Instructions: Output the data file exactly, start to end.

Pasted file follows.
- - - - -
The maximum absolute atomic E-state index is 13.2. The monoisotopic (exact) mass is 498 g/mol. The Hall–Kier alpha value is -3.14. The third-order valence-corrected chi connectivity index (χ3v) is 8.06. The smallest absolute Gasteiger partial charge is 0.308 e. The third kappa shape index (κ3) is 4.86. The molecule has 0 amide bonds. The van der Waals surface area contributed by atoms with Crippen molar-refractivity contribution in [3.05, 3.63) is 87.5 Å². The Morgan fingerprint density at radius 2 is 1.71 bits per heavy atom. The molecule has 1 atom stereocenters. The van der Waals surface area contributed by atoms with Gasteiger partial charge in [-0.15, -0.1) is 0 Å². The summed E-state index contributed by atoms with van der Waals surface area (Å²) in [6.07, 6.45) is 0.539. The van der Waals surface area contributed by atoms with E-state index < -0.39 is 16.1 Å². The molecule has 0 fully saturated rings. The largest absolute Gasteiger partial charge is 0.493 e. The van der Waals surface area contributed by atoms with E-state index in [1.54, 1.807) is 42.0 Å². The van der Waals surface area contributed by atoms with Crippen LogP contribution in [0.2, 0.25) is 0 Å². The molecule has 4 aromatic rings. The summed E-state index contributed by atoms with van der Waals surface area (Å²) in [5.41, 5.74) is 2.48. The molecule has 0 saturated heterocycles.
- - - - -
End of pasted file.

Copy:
The maximum absolute atomic E-state index is 13.2. The monoisotopic (exact) mass is 498 g/mol. The Hall–Kier alpha value is -3.14. The third-order valence-corrected chi connectivity index (χ3v) is 8.06. The smallest absolute Gasteiger partial charge is 0.308 e. The third kappa shape index (κ3) is 4.86. The molecule has 0 amide bonds. The van der Waals surface area contributed by atoms with Crippen molar-refractivity contribution in [3.05, 3.63) is 87.5 Å². The Morgan fingerprint density at radius 2 is 1.71 bits per heavy atom. The molecule has 1 atom stereocenters. The van der Waals surface area contributed by atoms with Gasteiger partial charge in [-0.15, -0.1) is 0 Å². The summed E-state index contributed by atoms with van der Waals surface area (Å²) in [6.07, 6.45) is 0.539. The van der Waals surface area contributed by atoms with E-state index < -0.39 is 16.1 Å². The molecule has 0 fully saturated rings. The largest absolute Gasteiger partial charge is 0.493 e. The van der Waals surface area contributed by atoms with E-state index in [1.54, 1.807) is 42.0 Å². The van der Waals surface area contributed by atoms with Crippen LogP contribution in [0.2, 0.25) is 0 Å². The molecule has 4 aromatic rings. The summed E-state index contributed by atoms with van der Waals surface area (Å²) in [5.41, 5.74) is 2.48. The molecule has 0 saturated heterocycles.